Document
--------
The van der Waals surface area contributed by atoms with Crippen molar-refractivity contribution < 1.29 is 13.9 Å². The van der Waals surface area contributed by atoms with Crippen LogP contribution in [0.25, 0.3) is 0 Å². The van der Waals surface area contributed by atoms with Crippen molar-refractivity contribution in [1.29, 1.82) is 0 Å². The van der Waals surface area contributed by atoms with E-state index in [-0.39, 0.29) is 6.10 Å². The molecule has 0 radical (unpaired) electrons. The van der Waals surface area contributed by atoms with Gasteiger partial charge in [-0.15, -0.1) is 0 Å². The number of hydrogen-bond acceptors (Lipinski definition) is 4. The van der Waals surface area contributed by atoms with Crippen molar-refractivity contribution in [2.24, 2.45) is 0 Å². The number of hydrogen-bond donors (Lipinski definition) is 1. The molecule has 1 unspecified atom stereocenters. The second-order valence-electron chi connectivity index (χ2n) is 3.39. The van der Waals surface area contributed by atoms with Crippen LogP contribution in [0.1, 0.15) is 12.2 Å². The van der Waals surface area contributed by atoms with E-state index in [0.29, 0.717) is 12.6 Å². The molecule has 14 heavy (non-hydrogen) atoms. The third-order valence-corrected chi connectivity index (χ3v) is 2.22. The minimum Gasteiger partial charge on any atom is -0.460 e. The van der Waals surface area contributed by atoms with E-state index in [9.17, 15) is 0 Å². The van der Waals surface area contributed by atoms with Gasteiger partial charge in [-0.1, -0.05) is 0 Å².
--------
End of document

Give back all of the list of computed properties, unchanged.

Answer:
The van der Waals surface area contributed by atoms with Crippen molar-refractivity contribution < 1.29 is 13.9 Å². The van der Waals surface area contributed by atoms with Crippen LogP contribution in [0.25, 0.3) is 0 Å². The van der Waals surface area contributed by atoms with Crippen molar-refractivity contribution in [1.29, 1.82) is 0 Å². The van der Waals surface area contributed by atoms with E-state index in [-0.39, 0.29) is 6.10 Å². The molecule has 0 radical (unpaired) electrons. The van der Waals surface area contributed by atoms with Gasteiger partial charge in [-0.15, -0.1) is 0 Å². The number of hydrogen-bond acceptors (Lipinski definition) is 4. The van der Waals surface area contributed by atoms with Crippen molar-refractivity contribution in [2.24, 2.45) is 0 Å². The number of hydrogen-bond donors (Lipinski definition) is 1. The molecule has 1 unspecified atom stereocenters. The second-order valence-electron chi connectivity index (χ2n) is 3.39. The van der Waals surface area contributed by atoms with Crippen LogP contribution in [0.1, 0.15) is 12.2 Å². The van der Waals surface area contributed by atoms with E-state index in [0.29, 0.717) is 12.6 Å². The molecule has 14 heavy (non-hydrogen) atoms. The third-order valence-corrected chi connectivity index (χ3v) is 2.22. The minimum Gasteiger partial charge on any atom is -0.460 e. The van der Waals surface area contributed by atoms with E-state index in [9.17, 15) is 0 Å². The van der Waals surface area contributed by atoms with Gasteiger partial charge in [-0.1, -0.05) is 0 Å².